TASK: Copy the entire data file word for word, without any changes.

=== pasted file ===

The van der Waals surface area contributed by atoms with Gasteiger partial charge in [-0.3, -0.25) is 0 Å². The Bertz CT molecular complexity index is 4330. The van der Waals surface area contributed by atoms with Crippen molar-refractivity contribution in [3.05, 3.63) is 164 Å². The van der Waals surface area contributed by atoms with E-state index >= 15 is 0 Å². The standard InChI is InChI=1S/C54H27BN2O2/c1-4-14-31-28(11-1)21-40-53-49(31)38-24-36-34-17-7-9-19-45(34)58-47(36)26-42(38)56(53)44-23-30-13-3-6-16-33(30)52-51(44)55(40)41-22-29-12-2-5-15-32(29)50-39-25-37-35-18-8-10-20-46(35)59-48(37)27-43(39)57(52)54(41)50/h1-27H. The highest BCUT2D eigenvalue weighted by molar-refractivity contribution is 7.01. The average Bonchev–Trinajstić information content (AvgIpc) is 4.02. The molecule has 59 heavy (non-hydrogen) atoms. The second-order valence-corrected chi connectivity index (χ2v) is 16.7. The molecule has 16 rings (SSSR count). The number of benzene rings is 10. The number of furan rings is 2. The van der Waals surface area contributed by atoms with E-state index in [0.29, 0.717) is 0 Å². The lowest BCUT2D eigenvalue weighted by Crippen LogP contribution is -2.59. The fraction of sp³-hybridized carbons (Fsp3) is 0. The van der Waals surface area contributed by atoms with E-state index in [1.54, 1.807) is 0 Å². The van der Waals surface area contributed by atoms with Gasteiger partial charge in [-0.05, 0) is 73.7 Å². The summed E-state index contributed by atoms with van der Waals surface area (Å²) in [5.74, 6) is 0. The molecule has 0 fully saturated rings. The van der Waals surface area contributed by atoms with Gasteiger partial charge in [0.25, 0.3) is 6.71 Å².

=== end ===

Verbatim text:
The van der Waals surface area contributed by atoms with Gasteiger partial charge in [-0.3, -0.25) is 0 Å². The Bertz CT molecular complexity index is 4330. The van der Waals surface area contributed by atoms with Crippen molar-refractivity contribution in [3.05, 3.63) is 164 Å². The van der Waals surface area contributed by atoms with E-state index >= 15 is 0 Å². The standard InChI is InChI=1S/C54H27BN2O2/c1-4-14-31-28(11-1)21-40-53-49(31)38-24-36-34-17-7-9-19-45(34)58-47(36)26-42(38)56(53)44-23-30-13-3-6-16-33(30)52-51(44)55(40)41-22-29-12-2-5-15-32(29)50-39-25-37-35-18-8-10-20-46(35)59-48(37)27-43(39)57(52)54(41)50/h1-27H. The highest BCUT2D eigenvalue weighted by molar-refractivity contribution is 7.01. The average Bonchev–Trinajstić information content (AvgIpc) is 4.02. The molecule has 59 heavy (non-hydrogen) atoms. The second-order valence-corrected chi connectivity index (χ2v) is 16.7. The molecule has 16 rings (SSSR count). The number of benzene rings is 10. The number of furan rings is 2. The van der Waals surface area contributed by atoms with E-state index in [0.29, 0.717) is 0 Å². The lowest BCUT2D eigenvalue weighted by Crippen LogP contribution is -2.59. The fraction of sp³-hybridized carbons (Fsp3) is 0. The van der Waals surface area contributed by atoms with E-state index in [1.54, 1.807) is 0 Å². The van der Waals surface area contributed by atoms with Gasteiger partial charge in [-0.05, 0) is 73.7 Å². The summed E-state index contributed by atoms with van der Waals surface area (Å²) in [5.74, 6) is 0. The molecule has 0 fully saturated rings. The van der Waals surface area contributed by atoms with Gasteiger partial charge in [0.25, 0.3) is 6.71 Å².